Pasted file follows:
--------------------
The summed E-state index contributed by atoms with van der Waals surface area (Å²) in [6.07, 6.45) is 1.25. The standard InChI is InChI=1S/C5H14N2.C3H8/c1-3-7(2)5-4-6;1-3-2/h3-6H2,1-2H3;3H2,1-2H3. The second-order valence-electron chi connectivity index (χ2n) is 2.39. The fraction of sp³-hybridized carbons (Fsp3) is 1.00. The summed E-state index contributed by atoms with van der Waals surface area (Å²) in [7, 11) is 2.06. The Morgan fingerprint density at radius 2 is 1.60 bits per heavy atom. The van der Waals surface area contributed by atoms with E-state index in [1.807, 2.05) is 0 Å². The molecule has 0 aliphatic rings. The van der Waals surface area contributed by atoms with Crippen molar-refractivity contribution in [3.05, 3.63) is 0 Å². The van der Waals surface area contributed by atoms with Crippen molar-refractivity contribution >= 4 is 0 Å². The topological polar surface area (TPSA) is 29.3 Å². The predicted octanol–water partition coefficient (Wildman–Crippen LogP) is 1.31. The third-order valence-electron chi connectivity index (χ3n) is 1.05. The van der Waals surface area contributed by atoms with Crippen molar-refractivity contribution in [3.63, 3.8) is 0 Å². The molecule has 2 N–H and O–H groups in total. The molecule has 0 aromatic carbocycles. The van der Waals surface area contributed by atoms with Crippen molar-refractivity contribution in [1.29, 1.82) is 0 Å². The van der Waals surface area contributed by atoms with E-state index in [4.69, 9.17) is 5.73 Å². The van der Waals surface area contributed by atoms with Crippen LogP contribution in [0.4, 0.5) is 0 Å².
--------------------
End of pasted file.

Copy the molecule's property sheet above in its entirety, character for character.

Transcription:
The summed E-state index contributed by atoms with van der Waals surface area (Å²) in [6.07, 6.45) is 1.25. The standard InChI is InChI=1S/C5H14N2.C3H8/c1-3-7(2)5-4-6;1-3-2/h3-6H2,1-2H3;3H2,1-2H3. The second-order valence-electron chi connectivity index (χ2n) is 2.39. The fraction of sp³-hybridized carbons (Fsp3) is 1.00. The summed E-state index contributed by atoms with van der Waals surface area (Å²) in [7, 11) is 2.06. The Morgan fingerprint density at radius 2 is 1.60 bits per heavy atom. The van der Waals surface area contributed by atoms with E-state index in [1.807, 2.05) is 0 Å². The molecule has 0 aliphatic rings. The van der Waals surface area contributed by atoms with Crippen molar-refractivity contribution in [3.05, 3.63) is 0 Å². The van der Waals surface area contributed by atoms with Crippen molar-refractivity contribution >= 4 is 0 Å². The topological polar surface area (TPSA) is 29.3 Å². The predicted octanol–water partition coefficient (Wildman–Crippen LogP) is 1.31. The third-order valence-electron chi connectivity index (χ3n) is 1.05. The van der Waals surface area contributed by atoms with Crippen molar-refractivity contribution in [3.63, 3.8) is 0 Å². The molecule has 2 N–H and O–H groups in total. The molecule has 0 aromatic carbocycles. The van der Waals surface area contributed by atoms with Crippen molar-refractivity contribution in [1.29, 1.82) is 0 Å². The van der Waals surface area contributed by atoms with E-state index in [4.69, 9.17) is 5.73 Å². The van der Waals surface area contributed by atoms with Crippen LogP contribution in [0.4, 0.5) is 0 Å².